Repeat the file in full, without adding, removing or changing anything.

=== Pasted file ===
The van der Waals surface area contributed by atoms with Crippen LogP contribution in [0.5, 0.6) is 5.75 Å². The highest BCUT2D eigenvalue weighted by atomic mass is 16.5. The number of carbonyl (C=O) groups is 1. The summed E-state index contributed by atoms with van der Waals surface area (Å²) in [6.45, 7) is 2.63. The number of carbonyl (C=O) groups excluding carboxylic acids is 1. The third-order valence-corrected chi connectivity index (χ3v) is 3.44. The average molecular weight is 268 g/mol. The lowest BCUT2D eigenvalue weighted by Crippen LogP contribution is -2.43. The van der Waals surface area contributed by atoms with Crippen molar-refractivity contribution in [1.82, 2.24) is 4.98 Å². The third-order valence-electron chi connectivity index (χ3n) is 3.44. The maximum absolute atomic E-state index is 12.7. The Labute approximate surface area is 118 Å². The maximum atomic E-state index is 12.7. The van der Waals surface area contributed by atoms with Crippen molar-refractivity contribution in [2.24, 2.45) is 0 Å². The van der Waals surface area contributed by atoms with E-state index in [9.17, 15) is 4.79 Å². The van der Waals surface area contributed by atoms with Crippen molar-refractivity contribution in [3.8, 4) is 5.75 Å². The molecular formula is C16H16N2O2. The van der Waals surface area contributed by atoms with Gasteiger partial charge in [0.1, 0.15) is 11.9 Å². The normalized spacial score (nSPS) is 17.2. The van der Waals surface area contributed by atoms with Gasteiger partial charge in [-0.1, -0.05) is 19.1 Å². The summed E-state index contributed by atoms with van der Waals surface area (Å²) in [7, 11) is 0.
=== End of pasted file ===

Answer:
The van der Waals surface area contributed by atoms with Crippen LogP contribution in [0.5, 0.6) is 5.75 Å². The highest BCUT2D eigenvalue weighted by atomic mass is 16.5. The number of carbonyl (C=O) groups is 1. The summed E-state index contributed by atoms with van der Waals surface area (Å²) in [6.45, 7) is 2.63. The number of carbonyl (C=O) groups excluding carboxylic acids is 1. The third-order valence-corrected chi connectivity index (χ3v) is 3.44. The average molecular weight is 268 g/mol. The lowest BCUT2D eigenvalue weighted by Crippen LogP contribution is -2.43. The van der Waals surface area contributed by atoms with Crippen molar-refractivity contribution in [1.82, 2.24) is 4.98 Å². The third-order valence-electron chi connectivity index (χ3n) is 3.44. The maximum absolute atomic E-state index is 12.7. The Labute approximate surface area is 118 Å². The maximum atomic E-state index is 12.7. The van der Waals surface area contributed by atoms with Crippen molar-refractivity contribution in [2.24, 2.45) is 0 Å². The van der Waals surface area contributed by atoms with E-state index in [9.17, 15) is 4.79 Å². The van der Waals surface area contributed by atoms with Crippen molar-refractivity contribution in [3.8, 4) is 5.75 Å². The molecular formula is C16H16N2O2. The van der Waals surface area contributed by atoms with Gasteiger partial charge in [0.1, 0.15) is 11.9 Å². The normalized spacial score (nSPS) is 17.2. The van der Waals surface area contributed by atoms with Gasteiger partial charge in [-0.1, -0.05) is 19.1 Å². The summed E-state index contributed by atoms with van der Waals surface area (Å²) in [7, 11) is 0.